Like many pastors, I am more introvert than extrovert. That doesn't mean that I don't enjoy interacting with other people, but it does mean that I find it draining, particularly when groups of more than two are involved. And yes, a lot of my life involves interaction with groups much larger than two!
Self-restoration requires a lot of solitude and a lot of silence.
My sense of balance is way outta whack these days. Earlier in the week, a group of first-call pastors discussed the demands on our time. The new parents echoed a refrain I remember clearly from younger days: "When I'm at work, I feel as if I should be spending time with the family, and when I'm at home, I think I should be at work."
For me, it's a little different. Many of my friends have reached a point in their lives in which they have new freedoms, and none of them are tied to a Sunday work schedule. They find it relaxing and energizing to spend leisure time together; for me, the sense of inner tension ratchets way up when I see time for myself slipping away.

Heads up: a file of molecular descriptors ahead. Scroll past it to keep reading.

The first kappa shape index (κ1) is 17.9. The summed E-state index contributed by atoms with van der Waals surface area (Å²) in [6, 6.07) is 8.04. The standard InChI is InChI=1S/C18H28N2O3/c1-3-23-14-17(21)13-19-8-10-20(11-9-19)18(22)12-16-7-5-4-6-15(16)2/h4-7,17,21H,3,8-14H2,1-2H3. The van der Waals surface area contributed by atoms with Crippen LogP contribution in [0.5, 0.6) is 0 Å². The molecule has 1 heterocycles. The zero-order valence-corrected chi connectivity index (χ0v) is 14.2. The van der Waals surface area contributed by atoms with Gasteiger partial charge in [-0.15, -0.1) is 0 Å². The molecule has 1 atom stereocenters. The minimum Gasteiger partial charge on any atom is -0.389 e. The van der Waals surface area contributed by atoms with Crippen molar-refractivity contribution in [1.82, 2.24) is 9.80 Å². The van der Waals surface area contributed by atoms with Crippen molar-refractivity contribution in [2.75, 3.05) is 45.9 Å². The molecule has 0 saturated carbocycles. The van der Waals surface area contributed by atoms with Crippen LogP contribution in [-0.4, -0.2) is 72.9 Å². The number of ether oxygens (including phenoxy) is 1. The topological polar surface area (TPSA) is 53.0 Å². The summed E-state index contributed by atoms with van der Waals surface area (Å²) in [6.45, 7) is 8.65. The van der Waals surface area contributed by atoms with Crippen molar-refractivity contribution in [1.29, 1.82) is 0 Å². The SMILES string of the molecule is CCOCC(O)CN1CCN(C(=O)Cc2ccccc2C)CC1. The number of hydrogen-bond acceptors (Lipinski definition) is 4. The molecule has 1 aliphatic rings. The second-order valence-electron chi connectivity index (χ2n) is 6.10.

I think it may take awhile to get this right. I do see that I need to be much more intentional about scheduling one-on-one time with friends. And I see that after a week like this past one, which consisted of a busy and people-filled graduation day, a complete crash, and then three days of nonstop interaction with pastors and congregants, I need to turn down every invitation that comes my way.
In the context of Ignatian spirituality, one of the things we often talk about is looking backward, once we're in trouble, to try to discern where it all started ~ the idea being to develop the ability to anticipate where stumbling blocks lie ahead in the road. I think that I need to do some of that work.